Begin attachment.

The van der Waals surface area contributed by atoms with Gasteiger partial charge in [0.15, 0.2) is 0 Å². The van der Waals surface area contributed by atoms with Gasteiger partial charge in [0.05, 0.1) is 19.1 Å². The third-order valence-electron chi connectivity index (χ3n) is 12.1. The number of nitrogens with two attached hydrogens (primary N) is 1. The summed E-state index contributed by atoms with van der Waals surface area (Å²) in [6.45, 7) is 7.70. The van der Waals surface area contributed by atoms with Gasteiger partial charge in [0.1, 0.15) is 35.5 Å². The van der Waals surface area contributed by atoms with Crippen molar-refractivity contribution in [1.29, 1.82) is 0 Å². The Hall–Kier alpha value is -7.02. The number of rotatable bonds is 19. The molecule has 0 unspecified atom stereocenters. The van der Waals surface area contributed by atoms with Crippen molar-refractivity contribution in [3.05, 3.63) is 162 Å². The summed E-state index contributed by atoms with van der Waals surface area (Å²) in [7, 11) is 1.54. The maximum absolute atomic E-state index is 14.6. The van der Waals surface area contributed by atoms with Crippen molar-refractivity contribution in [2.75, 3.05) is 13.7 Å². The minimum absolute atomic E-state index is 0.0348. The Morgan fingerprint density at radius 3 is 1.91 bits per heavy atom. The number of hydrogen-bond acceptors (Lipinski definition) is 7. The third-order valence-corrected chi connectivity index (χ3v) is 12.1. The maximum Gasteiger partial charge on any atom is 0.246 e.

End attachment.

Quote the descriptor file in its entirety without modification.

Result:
The van der Waals surface area contributed by atoms with Gasteiger partial charge in [0.15, 0.2) is 0 Å². The van der Waals surface area contributed by atoms with Gasteiger partial charge in [0.05, 0.1) is 19.1 Å². The third-order valence-electron chi connectivity index (χ3n) is 12.1. The number of nitrogens with two attached hydrogens (primary N) is 1. The summed E-state index contributed by atoms with van der Waals surface area (Å²) in [6.45, 7) is 7.70. The van der Waals surface area contributed by atoms with Gasteiger partial charge in [0.1, 0.15) is 35.5 Å². The van der Waals surface area contributed by atoms with Crippen molar-refractivity contribution in [1.29, 1.82) is 0 Å². The Hall–Kier alpha value is -7.02. The number of rotatable bonds is 19. The molecule has 0 unspecified atom stereocenters. The van der Waals surface area contributed by atoms with Crippen molar-refractivity contribution in [3.05, 3.63) is 162 Å². The summed E-state index contributed by atoms with van der Waals surface area (Å²) in [7, 11) is 1.54. The maximum absolute atomic E-state index is 14.6. The van der Waals surface area contributed by atoms with Crippen molar-refractivity contribution in [2.75, 3.05) is 13.7 Å². The minimum absolute atomic E-state index is 0.0348. The Morgan fingerprint density at radius 3 is 1.91 bits per heavy atom. The number of hydrogen-bond acceptors (Lipinski definition) is 7. The third-order valence-corrected chi connectivity index (χ3v) is 12.1. The maximum Gasteiger partial charge on any atom is 0.246 e.